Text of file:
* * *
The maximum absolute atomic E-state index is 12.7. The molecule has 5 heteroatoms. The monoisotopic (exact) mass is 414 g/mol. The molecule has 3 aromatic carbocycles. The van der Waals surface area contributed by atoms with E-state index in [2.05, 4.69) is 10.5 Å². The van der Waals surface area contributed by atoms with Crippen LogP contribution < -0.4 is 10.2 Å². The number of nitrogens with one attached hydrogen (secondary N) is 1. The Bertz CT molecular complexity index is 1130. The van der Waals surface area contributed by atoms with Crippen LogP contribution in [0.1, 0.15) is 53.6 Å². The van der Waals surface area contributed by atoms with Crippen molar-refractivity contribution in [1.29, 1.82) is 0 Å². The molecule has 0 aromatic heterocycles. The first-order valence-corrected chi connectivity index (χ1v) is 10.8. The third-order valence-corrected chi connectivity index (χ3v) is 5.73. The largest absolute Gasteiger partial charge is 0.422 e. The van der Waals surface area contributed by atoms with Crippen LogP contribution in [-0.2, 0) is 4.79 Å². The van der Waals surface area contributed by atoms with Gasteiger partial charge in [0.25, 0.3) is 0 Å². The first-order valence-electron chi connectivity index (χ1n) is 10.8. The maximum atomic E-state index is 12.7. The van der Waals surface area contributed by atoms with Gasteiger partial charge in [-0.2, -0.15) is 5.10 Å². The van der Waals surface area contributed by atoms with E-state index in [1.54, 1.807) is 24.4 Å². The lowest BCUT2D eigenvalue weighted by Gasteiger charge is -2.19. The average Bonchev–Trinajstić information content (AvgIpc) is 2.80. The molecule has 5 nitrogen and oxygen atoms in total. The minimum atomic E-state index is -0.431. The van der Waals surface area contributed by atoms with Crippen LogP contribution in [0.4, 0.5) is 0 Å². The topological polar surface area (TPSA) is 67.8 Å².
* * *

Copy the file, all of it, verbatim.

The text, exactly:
The maximum absolute atomic E-state index is 12.7. The molecule has 5 heteroatoms. The monoisotopic (exact) mass is 414 g/mol. The molecule has 3 aromatic carbocycles. The van der Waals surface area contributed by atoms with E-state index in [2.05, 4.69) is 10.5 Å². The van der Waals surface area contributed by atoms with Crippen LogP contribution < -0.4 is 10.2 Å². The number of nitrogens with one attached hydrogen (secondary N) is 1. The Bertz CT molecular complexity index is 1130. The van der Waals surface area contributed by atoms with Crippen LogP contribution in [0.1, 0.15) is 53.6 Å². The van der Waals surface area contributed by atoms with Crippen molar-refractivity contribution in [1.29, 1.82) is 0 Å². The molecule has 0 aromatic heterocycles. The first-order valence-corrected chi connectivity index (χ1v) is 10.8. The third-order valence-corrected chi connectivity index (χ3v) is 5.73. The largest absolute Gasteiger partial charge is 0.422 e. The van der Waals surface area contributed by atoms with Crippen LogP contribution in [-0.2, 0) is 4.79 Å². The van der Waals surface area contributed by atoms with Gasteiger partial charge in [0.25, 0.3) is 0 Å². The first-order valence-electron chi connectivity index (χ1n) is 10.8. The maximum atomic E-state index is 12.7. The van der Waals surface area contributed by atoms with Gasteiger partial charge in [-0.2, -0.15) is 5.10 Å². The van der Waals surface area contributed by atoms with E-state index in [1.54, 1.807) is 24.4 Å². The lowest BCUT2D eigenvalue weighted by Gasteiger charge is -2.19. The average Bonchev–Trinajstić information content (AvgIpc) is 2.80. The molecule has 5 nitrogen and oxygen atoms in total. The minimum atomic E-state index is -0.431. The van der Waals surface area contributed by atoms with Crippen LogP contribution in [0.4, 0.5) is 0 Å². The topological polar surface area (TPSA) is 67.8 Å².